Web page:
The side of the road is my favorite place to find food. Why? Because I’m a sucker for free stuff. Elderberry is especially cool because it has two seasons: the Flower Season and the Berry Season. The flowers are nice because they are the first thing you can put up. They come out in late spring, about June 15th, and once you know what you’re looking for, you’ll see them everywhere. (We’ll go over what to do with the elderberries in a few months, but for now, here’s the flower-stuff.)
Elderflower syrup is the same junk at St. Germain, that heavily marketed, very pricey yet delicious elixir that’s on every cocktail menu from Bix to Brix. It’s no wonder – it’s hugely delicious stuff that has a lemony, flowery taste about it. I make it in large batches and give it to friends at the start of the summer to ensure that everyone I know has me in mind when they have a surplus of fruits or vegetable in need of ‘putting up’. European friends, in particular, will fall to their knees. They will wonder where you obtained the heady stuff of their youth. For me, it’s the first thing I tackle in the spring.: the peas have not yet shown their pods, the cukes are far from poking out from their slumber, the fruits are still the stuff from which dreams are made, but Elderflowers are right there…on your neighbor’s property.
Look up “Elderflowers” online or (gasp!) in your local library, to ensure you’re scrounging for the right thing. Once you see what they are, you’ll notice them everywhere. You (like me) might sneak around at night with your basket, your clippers and a good made-up excuse when your neighbors (or the po-po) discover you lurking around their yard. “Looking for my dog!” “Lost my diamond earring!” “Making some elderflower liquor…want some?”
I should probably credit some website for this recipe because I had no idea how to make it until I Google searched it, but I’m sure sugar + water + ingredient is fairly well documented in the public domain. This is the basic recipe for any sort of ‘syrup’ that you make: lemon balm, basil, mint, Buddha’s Hand peel. Syrup, of any sort, is great for ice tea, marinades and of course, gin cocktails.
You can add a tablespoon (or more!) of the following to soda water, or make a ‘martini’ with a tablespoon added to a measure of gin (or vodka, if you’re my husband) in a shaker with ice. Shake while singing Happy Birthday twice then pour into a chilled martini glass.
Here’s how to make it:
45 heads of Elderflowers (more or less)
4 cups water
4 cups sugar
Zest of one lemon
Juice of one lemon
Optional: 1 teaspoon of Citric Acid
Citric Acid will make your syrup last much longer in the fridge. You can buy it in the canning aisle of your grocery store or on cheese-making websites. Despite its frightening, Quentin Tarantino-esque name, Citric Acid is kind of nice to have around. It helps with a bunch of weird cooking projects, particularly jam and other things that require a longer shelf life, a higher level of acidity and a ‘lemony’ note.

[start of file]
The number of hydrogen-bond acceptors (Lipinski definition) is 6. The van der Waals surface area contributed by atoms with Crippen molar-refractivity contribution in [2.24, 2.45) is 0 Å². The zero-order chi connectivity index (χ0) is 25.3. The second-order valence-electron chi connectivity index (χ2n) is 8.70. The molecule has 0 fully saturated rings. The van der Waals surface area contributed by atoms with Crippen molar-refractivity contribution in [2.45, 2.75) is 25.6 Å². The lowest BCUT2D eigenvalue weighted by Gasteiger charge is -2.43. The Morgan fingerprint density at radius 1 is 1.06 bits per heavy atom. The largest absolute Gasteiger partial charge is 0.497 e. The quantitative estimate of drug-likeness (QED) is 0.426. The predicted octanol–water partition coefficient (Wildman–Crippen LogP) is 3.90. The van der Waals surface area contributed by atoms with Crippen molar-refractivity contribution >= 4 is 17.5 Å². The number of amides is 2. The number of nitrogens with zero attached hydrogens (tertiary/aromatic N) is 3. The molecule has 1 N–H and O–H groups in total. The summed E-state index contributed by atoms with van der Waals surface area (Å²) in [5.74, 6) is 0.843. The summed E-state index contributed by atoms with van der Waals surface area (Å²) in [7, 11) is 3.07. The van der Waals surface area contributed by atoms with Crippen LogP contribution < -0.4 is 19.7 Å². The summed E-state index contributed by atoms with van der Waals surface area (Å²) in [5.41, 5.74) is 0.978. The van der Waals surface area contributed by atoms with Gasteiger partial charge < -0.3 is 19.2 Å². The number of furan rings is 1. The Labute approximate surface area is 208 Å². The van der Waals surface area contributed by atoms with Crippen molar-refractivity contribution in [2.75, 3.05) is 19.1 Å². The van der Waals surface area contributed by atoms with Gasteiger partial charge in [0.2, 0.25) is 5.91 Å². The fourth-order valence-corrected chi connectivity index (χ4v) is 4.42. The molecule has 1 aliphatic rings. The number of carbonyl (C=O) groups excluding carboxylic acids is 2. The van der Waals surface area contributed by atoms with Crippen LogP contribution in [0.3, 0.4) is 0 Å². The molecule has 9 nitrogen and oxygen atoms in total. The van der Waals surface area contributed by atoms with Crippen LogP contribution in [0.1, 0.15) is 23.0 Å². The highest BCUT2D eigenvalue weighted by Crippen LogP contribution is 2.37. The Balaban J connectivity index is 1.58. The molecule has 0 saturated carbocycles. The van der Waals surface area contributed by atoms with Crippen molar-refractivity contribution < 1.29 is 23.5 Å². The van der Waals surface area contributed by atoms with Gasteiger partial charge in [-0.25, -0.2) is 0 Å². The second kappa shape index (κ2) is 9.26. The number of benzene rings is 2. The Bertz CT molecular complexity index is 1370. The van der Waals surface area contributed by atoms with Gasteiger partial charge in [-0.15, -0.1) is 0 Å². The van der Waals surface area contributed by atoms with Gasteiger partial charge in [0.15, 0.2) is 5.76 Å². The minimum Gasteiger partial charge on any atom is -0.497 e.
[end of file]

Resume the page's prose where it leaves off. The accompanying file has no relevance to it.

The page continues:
1. Separate the flowers from the stems as much as possible. Apparently the stems are toxic but I’ve yet to keel over. Ideally, put your offspring to the task. Make it sound fun – like painting a fence!
2. When the flowers are like a big fluff, put them in a heat-proof bowl or a large Ball Jar (my choice).
3. Add the lemon zest and lemon juice to the flower pile. Add the citric acid if you have it.
4. While said offspring are doing their thang, boil the sugar and water in a pot until the sugar ‘melts’ into the water. Let the hot sugar water (aka ‘simple syrup’) cool down for 10 minutes then pour the syrup over your flower pile. Put some plastic wrap over your bowl or your ball jar and leave it on the kitchen counter.
Now you wait. For about two to three days, or until the flower flavor infuses intensely into your syrup. I taste it more frequently than required, a couple times a day, to check its progress; maybe I live in fear that it will go beyond the delicious mark and become more like eldeflower-saukraut or maybe its just a good excuse to have some sugar. I try and get it at its peak.
STRAIN THE SYRUP
When it tastes insanely delicious, strain the syrup into a measuring cup (or anything that has a bit of a ‘spout’ for pouring) and toss out the flowers. It’s at this point that I secretly plop a fingerful of cooked flowers into my mouth, but it’s not a requirement. I suck on the sugary stuff then spit out the spent flowers in the sink before anyone catches me.
POUR INTO PRETTY BOTTLES
You’re ready! Pour this yummilicious syrup into pretty glass bottles. Keep a batch for yourself, but give away as much as you can part with. You’ll be rewarded tenfold when your neighbors remember that you know what you’re doing in the kitchen and might turn their over-producing plum tree into something delectable.
Take your boots off before you come in here!